Wednesday, March 1, 2017
Note: This piece is written by Lisa Hession-Kunz, Executive Interviewer at Anova. Having performed hundreds of client debriefs, Lisa shares her perspective of a Departed Client program and the impact that such research delivers to organizations and to the departed clients.
A client has just dumped you. They left you for another business provider who promised better service, more functionality, or cost savings.
Maybe they left due to forces beyond their control. Maybe this was a result of an acquisition or merger, or a new directive based on a personal relationship, and there was nothing you could have done.
More often however, a client leaving a business relationship has gone through a frustrating experience. Perhaps they felt you didn’t listen to them or value their business. Perhaps they tried to resolve an issue for a long time and even if the problem was satisfactorily addressed, they still do not feel valued as a customer.
Even though they are leaving, they are willing to do so with a few parting words of insight and advice. So, what can you do?
Give them the final word.
Have you wanted to give a company a piece of your mind? Having an opportunity to vent and knowing that someone is listening, taking notes, and reporting back to senior management is cathartic.
From the Executive Interviewer’s perspective, we are there to listen. We listen to stories about service issues, product functionality gaps, pricing concerns, and outside forces. We listen to the real story that led to the dissolution of the relationship. The customer doesn’t have to be polite; they just say what is on their minds.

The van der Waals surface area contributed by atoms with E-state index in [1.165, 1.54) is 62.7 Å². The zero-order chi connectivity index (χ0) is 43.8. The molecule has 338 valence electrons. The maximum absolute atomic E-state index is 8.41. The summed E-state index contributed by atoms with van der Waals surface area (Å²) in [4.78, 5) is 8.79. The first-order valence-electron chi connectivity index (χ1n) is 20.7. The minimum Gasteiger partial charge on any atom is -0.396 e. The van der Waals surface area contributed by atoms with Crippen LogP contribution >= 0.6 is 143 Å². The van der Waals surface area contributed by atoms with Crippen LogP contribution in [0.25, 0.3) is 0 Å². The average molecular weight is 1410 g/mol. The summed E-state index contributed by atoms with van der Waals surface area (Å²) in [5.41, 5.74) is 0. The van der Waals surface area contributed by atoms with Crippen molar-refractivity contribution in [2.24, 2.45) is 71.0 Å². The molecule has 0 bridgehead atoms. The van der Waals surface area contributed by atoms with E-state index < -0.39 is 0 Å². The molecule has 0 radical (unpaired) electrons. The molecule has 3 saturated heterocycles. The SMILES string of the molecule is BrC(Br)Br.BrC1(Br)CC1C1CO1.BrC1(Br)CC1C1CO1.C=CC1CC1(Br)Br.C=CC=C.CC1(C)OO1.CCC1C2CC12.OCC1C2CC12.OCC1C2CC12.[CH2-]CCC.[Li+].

If there was a negative experience, customers often long to complain to someone who will listen. We let them do just that and then probe deeper to better understand the root causes, asking questions such as:
Customers also often offer solutions that fit within your company’s structure. The departed customer knows the communication channels, key contacts and can often pinpoint the breakdown that lead to their decision.
Finishing the conversation on this note takes interviewees into a more positive place, a proactive thought process reflecting on what went right to begin with and how their experience may differ with their new provider. A departed client interview can leave your customer feeling better about your company despite the departure. In fact, many clients say that they would do business with you again and provide actionable insight for your team to avoid costly mistakes and another departed client. You just need to give them the voice to do so.